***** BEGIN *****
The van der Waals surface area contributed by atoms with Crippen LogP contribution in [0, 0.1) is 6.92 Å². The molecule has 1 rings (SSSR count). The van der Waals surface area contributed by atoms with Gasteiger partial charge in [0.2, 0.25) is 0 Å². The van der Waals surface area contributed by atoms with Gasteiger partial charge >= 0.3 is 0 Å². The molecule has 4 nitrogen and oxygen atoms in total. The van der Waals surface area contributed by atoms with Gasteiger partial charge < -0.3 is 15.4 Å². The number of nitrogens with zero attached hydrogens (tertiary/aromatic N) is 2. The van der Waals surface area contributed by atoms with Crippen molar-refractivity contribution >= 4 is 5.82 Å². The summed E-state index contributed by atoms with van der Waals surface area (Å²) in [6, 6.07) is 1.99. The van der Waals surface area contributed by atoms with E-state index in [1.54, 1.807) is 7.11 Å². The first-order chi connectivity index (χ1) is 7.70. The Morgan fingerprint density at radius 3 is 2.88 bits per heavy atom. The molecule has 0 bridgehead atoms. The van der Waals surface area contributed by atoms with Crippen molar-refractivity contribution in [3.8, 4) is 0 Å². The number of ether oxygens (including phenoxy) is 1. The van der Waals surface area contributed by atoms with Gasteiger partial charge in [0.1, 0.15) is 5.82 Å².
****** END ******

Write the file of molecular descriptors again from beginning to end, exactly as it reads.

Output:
The van der Waals surface area contributed by atoms with Crippen LogP contribution in [0, 0.1) is 6.92 Å². The molecule has 1 rings (SSSR count). The van der Waals surface area contributed by atoms with Gasteiger partial charge in [0.2, 0.25) is 0 Å². The van der Waals surface area contributed by atoms with Gasteiger partial charge >= 0.3 is 0 Å². The molecule has 4 nitrogen and oxygen atoms in total. The van der Waals surface area contributed by atoms with Gasteiger partial charge < -0.3 is 15.4 Å². The number of nitrogens with zero attached hydrogens (tertiary/aromatic N) is 2. The van der Waals surface area contributed by atoms with Crippen molar-refractivity contribution >= 4 is 5.82 Å². The summed E-state index contributed by atoms with van der Waals surface area (Å²) in [6, 6.07) is 1.99. The van der Waals surface area contributed by atoms with E-state index in [1.54, 1.807) is 7.11 Å². The first-order chi connectivity index (χ1) is 7.70. The Morgan fingerprint density at radius 3 is 2.88 bits per heavy atom. The molecule has 0 bridgehead atoms. The van der Waals surface area contributed by atoms with Crippen molar-refractivity contribution in [3.8, 4) is 0 Å². The number of ether oxygens (including phenoxy) is 1. The van der Waals surface area contributed by atoms with Gasteiger partial charge in [0.1, 0.15) is 5.82 Å².